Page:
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Convention on Biological Diversity (CBD) (1992)


Logo of the CBD-Convention

Convention on Biological Diversity (CBD)


Contracting parties:

193 (as of January 2012), Germany has been a party since 1994.


Objectives:

The convention is one of the outcomes of the United Nations Conference on Environment and Development (UNCED) held in Rio de Janeiro in 1992. The convention has three objectives:

  • conservation of biological diversity (at the levels of ecosystems, species, and genetic diversity within species),
  • sustainable use of the components of biological diversity,
  • equitable sharing of the benefits arising from the utilization of genetic resources.

The CBD is the most comprehensive worldwide agreement to protect nature and safeguard the natural life-support systems of humanity. Activities to implement the convention are to take account of ecological, economic and social aspects in a balanced manner.


Operations:

The Convention on Biological Diversity is a legally binding framework agreement concretized by decisions taken by the Conference of the Parties (CoP) and protocols on specific themes (such as the Cartagena Protocol on Biosafety, the "Biosafety Protocol"). The decisions of the CoP are based upon recommendations produced by the Subsidiary Body on Scientific, Technical and Technological Advice (SBSTTA) in consultation with further expert groups. CoP decisions must be implemented by convention parties, for instance through national laws, national strategies, plans of action or programmes. There are work programmes on various ecosystem-related themes (e.g. forest biodiversity) and on cross-cutting issues (e.g. protected areas). Regular reporting helps to monitor compliance. The CoP 2002 formulated the "2010 Biodiversity Target". This commits parties to achieve a significant reduction of the current rate of biodiversity loss at the global, regional and national level by 2010.

A Clearing-House Mechanism (CHM) has been established within the context of the convention. This aims to foster cooperation in the areas covered by the convention and to provide a platform for scientific cooperation, technology transfer and environmental education. The Global Environment Facility (GEF) has been designated as the convention’s financing instrument, which helps countries lacking financial resources to bear the incremental costs arising through the implementation of the convention.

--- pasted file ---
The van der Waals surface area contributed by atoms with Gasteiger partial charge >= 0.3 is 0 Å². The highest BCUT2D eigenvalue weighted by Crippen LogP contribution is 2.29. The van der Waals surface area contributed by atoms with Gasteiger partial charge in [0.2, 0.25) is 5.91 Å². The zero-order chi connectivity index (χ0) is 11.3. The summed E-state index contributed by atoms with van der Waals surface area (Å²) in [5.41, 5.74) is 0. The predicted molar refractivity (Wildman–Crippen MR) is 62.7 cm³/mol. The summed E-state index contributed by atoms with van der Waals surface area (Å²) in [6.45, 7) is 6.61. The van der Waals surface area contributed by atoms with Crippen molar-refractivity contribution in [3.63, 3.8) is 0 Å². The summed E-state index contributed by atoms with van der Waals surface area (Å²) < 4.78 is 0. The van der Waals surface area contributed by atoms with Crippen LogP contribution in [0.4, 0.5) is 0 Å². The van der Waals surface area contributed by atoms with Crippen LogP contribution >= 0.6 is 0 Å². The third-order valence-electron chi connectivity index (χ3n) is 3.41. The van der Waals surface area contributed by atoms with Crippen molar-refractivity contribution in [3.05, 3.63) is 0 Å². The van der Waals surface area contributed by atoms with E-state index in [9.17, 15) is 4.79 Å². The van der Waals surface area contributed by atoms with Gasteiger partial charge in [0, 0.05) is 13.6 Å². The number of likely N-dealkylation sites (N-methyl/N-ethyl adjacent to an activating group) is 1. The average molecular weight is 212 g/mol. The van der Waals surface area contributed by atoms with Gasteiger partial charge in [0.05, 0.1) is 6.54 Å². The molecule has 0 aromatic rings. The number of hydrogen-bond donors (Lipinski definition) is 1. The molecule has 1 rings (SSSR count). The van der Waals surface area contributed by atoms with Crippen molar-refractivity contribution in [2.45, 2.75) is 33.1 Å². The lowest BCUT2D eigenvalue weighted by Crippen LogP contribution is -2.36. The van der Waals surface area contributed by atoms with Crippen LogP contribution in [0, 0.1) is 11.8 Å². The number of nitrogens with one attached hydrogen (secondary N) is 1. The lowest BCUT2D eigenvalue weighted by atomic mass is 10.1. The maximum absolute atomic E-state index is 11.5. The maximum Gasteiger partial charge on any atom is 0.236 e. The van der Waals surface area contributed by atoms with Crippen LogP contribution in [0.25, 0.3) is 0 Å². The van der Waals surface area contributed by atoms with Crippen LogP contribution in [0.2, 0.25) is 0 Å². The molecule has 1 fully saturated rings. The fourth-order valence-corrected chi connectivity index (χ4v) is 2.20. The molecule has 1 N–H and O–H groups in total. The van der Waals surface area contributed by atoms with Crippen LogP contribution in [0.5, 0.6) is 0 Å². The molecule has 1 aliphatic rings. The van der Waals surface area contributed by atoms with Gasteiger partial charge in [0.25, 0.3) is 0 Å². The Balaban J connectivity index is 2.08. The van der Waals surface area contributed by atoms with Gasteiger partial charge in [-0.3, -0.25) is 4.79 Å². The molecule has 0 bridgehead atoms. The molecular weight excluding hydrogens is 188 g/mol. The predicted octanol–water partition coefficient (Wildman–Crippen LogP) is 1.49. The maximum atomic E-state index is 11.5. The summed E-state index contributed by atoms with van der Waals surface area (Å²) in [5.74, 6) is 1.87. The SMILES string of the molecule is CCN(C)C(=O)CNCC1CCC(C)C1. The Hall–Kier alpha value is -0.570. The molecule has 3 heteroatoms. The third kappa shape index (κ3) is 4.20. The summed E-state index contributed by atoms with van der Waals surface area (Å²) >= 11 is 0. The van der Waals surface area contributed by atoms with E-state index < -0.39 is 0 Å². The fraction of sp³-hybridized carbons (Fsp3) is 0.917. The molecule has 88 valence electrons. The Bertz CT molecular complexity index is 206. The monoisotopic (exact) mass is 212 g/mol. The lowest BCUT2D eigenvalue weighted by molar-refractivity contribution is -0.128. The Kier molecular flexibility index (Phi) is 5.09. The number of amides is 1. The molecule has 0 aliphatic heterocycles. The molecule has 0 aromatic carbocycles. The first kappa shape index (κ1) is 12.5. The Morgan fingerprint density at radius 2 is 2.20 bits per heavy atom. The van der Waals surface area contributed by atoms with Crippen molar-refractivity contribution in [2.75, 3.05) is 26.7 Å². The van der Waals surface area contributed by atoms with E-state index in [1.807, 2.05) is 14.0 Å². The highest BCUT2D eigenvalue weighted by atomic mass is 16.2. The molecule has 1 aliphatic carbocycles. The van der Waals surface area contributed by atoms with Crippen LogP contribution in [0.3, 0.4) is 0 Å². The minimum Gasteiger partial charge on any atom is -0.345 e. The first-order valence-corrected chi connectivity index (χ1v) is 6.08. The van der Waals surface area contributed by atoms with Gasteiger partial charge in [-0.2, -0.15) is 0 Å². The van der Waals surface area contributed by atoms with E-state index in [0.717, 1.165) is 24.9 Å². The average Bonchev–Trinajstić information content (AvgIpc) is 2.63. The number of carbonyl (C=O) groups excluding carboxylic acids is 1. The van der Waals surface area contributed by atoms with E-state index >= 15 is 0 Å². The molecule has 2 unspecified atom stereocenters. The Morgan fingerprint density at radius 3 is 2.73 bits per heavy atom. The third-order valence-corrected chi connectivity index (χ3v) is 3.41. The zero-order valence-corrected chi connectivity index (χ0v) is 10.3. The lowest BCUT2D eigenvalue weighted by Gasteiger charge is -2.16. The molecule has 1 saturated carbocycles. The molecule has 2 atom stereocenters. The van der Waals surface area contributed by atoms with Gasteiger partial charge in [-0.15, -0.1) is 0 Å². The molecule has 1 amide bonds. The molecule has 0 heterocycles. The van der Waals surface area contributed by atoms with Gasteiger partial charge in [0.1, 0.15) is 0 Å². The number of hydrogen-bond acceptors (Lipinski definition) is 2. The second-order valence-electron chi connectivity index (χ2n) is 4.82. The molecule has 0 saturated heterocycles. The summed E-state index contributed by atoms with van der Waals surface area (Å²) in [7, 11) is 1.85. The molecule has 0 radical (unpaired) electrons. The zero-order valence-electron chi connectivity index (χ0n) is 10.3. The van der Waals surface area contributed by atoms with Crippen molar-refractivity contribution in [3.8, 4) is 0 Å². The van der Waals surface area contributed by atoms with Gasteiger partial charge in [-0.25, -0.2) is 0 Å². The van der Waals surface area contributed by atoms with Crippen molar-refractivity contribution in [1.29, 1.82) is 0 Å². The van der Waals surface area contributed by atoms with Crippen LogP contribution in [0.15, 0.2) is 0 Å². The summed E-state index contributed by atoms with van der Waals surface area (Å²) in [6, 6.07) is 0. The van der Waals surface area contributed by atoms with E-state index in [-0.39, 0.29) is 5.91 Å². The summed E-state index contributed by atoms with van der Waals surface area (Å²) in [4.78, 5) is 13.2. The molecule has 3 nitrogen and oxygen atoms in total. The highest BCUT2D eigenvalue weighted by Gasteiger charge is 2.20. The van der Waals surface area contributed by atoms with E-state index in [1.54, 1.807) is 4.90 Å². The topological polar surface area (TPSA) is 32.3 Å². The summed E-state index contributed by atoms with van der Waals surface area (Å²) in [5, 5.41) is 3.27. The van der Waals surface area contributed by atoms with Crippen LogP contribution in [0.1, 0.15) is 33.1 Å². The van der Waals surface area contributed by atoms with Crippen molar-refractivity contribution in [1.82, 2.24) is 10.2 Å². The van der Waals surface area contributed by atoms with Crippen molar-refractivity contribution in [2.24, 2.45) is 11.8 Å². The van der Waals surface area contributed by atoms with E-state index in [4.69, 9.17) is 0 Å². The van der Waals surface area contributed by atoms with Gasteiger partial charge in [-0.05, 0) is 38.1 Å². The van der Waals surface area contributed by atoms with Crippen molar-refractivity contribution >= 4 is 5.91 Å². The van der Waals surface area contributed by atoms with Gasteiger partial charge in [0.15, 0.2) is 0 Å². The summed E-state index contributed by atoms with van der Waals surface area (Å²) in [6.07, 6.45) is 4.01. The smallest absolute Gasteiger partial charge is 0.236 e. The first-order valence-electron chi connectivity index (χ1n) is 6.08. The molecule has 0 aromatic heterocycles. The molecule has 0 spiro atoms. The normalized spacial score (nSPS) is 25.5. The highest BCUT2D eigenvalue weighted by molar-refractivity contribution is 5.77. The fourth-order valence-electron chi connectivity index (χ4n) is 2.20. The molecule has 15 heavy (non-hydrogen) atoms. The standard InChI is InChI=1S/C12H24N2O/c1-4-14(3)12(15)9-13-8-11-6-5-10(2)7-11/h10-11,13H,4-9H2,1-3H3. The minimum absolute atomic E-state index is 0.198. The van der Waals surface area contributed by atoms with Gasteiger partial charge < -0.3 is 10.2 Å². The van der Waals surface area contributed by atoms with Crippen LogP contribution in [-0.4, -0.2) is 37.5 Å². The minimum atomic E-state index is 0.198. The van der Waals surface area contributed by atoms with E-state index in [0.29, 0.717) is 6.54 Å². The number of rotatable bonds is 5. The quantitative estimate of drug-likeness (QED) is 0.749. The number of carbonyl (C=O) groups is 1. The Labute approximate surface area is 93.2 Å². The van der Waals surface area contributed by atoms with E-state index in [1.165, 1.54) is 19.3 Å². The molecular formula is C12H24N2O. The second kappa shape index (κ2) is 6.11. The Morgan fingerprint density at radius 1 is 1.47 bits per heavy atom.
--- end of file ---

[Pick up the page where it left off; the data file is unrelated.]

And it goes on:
Secretariat:

Secretariat of the Convention on Biological Diversity
413, Saint Jacques Street, suite 800
Montreal, Quebec, Canada
H2Y 1N9
Tel: +1 514 288 2220
Fax: +1 514 288 6588
E-Mail: secretariat@cbd.int


BfN activities:

Contributions to the further development of the convention and international collaboration (externally directed activities) and national implementation of decisions and recommendations (internally directed activities). BfN’s work cuts across all themes, e.g. when organizing European expert meetings in the run-up to SBSTTA sessions, convening interdisciplinary expert meetings to review research activities in Germany, or providing advanced training for experts from Central and Eastern Europe. To advance specific focal themes, BfN organizes international conferences, e.g. to develop internationally applicable guidelines in the fields of access to genetic resources and sustainable tourism in ecologically sensitive areas. BfN further contributes to the Clearing-House Mechanism, to the development of the CBD programme of work on protected areas, financing issues and the concretization of the CBD ecosystem approach. BfN advises German and European research promotion institutions on their setting of priorities in biodiversity research.


Last Change: 09/04/2018

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